Middle School Readiness

High school graduation is not the end of your students’ education; it is just the beginning. Success in elementary school and a seamless transition to 7th grade is an important step towards the many options after high school, including technical training, two-year college or four-year university.

Families play an important role in supporting students to meet their goals. Here is how you can help. 

Four Ways to Help Your Student Succeed

Attendance Matters

Every day of school is important for your child’s learning. Research shows students who miss two or more days each month are less likely to be successful in school.

HOW FAMILIES CAN HELP: 

  • Talk to your student about the importance of being in school every day. 
  • Help your student get out the door on time each morning in order to arrive at school on time. 
  • Set a regular schedule for your student with limits on bedtime. 
  • Do not let your student stay home unless they are truly sick. 
  • Make appointments for your student outside of school hours.

Read more about the importance of attendance.

Learning is Important

In middle school students are developing knowledge, skills and attributes necessary for success in high school and beyond. It is important that students take the learning in every class seriously and do their very best.

HOW FAMILIES CAN HELP: 

  • Talk to your student about their grades and goals. 
  • Encourage your student to ask for help if they are struggling with a class or content.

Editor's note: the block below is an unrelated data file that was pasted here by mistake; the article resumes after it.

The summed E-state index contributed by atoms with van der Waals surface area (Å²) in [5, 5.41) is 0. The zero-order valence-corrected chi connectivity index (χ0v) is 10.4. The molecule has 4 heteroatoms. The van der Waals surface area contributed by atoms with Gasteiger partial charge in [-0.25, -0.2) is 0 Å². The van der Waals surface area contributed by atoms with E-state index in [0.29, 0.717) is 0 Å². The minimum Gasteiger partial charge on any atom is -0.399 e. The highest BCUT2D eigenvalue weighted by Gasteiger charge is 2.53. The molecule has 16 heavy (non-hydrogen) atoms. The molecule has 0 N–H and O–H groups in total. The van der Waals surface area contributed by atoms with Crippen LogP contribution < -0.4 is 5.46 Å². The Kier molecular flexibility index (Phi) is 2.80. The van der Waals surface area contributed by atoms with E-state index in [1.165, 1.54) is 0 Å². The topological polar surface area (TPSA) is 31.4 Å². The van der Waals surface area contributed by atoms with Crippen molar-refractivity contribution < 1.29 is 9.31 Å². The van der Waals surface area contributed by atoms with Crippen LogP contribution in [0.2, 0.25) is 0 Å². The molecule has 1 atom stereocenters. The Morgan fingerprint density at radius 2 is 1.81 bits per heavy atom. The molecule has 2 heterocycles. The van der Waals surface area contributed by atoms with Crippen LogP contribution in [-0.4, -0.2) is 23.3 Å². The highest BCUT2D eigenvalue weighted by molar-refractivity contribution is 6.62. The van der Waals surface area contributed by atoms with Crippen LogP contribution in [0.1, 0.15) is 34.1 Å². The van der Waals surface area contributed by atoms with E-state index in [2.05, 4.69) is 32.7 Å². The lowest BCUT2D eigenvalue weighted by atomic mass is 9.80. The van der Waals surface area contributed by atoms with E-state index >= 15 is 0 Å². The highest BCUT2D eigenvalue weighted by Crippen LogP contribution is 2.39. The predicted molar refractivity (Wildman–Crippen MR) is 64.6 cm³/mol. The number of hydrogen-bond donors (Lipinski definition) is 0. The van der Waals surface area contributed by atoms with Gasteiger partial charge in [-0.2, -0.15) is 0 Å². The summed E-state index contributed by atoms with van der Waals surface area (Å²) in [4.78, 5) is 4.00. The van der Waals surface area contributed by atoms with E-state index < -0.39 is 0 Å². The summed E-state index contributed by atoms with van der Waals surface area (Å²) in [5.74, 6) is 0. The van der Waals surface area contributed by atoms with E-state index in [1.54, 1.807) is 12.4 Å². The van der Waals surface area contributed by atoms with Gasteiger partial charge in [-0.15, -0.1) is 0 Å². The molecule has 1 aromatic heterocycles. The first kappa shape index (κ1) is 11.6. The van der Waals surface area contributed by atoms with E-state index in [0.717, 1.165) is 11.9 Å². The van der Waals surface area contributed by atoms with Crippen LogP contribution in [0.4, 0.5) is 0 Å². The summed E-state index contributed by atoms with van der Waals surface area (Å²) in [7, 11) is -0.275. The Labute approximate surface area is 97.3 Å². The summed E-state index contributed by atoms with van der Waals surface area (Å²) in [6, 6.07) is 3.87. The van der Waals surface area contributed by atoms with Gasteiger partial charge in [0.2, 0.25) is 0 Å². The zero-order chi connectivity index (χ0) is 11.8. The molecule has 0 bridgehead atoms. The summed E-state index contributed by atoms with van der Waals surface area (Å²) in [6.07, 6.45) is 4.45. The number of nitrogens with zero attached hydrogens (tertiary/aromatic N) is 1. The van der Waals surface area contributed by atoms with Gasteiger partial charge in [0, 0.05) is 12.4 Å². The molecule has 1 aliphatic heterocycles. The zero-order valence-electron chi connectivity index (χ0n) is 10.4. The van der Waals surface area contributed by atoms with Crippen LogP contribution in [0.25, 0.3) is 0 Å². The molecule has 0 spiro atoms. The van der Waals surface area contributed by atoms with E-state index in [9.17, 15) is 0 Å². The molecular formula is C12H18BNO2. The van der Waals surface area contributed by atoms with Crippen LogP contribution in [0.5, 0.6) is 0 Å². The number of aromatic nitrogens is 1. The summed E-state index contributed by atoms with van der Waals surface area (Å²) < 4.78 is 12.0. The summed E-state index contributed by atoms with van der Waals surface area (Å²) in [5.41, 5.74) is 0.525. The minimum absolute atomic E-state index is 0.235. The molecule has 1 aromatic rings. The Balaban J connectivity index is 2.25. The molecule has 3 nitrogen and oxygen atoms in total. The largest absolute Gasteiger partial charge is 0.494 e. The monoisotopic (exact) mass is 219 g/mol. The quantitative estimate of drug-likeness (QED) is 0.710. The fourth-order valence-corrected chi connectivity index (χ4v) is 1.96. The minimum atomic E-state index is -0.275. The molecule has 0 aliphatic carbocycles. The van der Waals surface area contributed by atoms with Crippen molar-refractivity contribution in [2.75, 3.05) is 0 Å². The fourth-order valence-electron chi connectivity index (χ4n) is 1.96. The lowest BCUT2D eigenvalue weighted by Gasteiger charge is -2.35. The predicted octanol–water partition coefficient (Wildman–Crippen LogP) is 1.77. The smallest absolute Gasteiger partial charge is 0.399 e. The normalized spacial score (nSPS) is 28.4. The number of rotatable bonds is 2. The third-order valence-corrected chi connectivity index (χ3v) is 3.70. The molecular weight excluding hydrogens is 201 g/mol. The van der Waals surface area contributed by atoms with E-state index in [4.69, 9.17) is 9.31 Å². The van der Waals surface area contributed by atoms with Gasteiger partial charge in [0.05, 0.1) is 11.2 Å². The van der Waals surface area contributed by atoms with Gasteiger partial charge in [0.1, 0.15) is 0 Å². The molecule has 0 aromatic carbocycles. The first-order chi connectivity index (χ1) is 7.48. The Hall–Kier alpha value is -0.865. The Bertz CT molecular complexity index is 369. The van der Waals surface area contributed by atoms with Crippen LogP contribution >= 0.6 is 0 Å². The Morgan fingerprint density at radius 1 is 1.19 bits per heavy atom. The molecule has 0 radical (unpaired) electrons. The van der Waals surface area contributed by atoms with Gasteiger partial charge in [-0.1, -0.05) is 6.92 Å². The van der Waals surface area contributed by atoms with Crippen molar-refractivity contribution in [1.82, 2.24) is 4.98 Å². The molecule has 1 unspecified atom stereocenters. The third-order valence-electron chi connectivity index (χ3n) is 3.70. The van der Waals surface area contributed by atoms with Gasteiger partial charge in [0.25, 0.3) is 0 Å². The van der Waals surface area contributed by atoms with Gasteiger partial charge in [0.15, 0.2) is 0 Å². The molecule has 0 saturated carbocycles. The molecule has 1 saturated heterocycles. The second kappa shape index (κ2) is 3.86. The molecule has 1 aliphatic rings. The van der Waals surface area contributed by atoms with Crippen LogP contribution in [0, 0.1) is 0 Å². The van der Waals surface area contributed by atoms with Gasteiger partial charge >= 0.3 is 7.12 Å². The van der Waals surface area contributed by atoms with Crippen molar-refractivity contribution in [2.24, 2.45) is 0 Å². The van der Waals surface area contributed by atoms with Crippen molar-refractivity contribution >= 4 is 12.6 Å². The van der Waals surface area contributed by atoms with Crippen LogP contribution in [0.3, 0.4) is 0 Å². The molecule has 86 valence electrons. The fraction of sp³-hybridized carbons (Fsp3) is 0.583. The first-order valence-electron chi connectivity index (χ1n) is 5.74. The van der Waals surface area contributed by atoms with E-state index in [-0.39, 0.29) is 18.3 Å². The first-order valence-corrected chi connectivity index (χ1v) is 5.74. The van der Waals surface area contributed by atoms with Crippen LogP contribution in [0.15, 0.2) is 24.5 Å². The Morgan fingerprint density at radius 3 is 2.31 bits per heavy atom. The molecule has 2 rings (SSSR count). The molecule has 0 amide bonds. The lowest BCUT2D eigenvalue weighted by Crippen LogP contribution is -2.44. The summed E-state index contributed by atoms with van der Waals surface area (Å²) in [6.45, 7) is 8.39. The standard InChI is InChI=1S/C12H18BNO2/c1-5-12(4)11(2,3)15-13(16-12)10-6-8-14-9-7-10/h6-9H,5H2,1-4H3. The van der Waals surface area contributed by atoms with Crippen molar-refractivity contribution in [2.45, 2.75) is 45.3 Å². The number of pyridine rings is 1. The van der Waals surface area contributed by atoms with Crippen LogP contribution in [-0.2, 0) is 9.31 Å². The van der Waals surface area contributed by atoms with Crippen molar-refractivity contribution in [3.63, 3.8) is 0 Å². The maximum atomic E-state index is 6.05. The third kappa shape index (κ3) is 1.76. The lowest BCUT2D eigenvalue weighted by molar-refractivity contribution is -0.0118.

• Get to know your student’s teachers. Reach out to them if you have questions. 
  • Learn how to check your student’s grades online. 

Social-Emotional Considerations

In middle school, students experience many changes—physically, emotionally, and socially. It’s important to talk with your student about these changes and keep lines of communication open.

HOW FAMILIES CAN HELP:

  • In middle school, students have an advisory teacher and a school counselor who can support your student if they are experiencing difficulties in or outside of the classroom. Don’t hesitate to reach out to them.
  • Make sure your student knows your family values around drug and alcohol use.
  • Let someone know if you become aware of dramatic changes in your student’s behavior.

Family Involvement is Key

The transition to middle school can be challenging for students and families. Stay involved, your student needs you now more than ever. 

How Families Can Help: 

  • Attend school open houses, meetings and conferences to get information on what students are learning and how learning is measured. 
  • Review your student’s report cards and keep track of their progress.
  • Get to know your student’s teachers and counselors. Encourage them to let you know if there is a problem, then work together to solve it.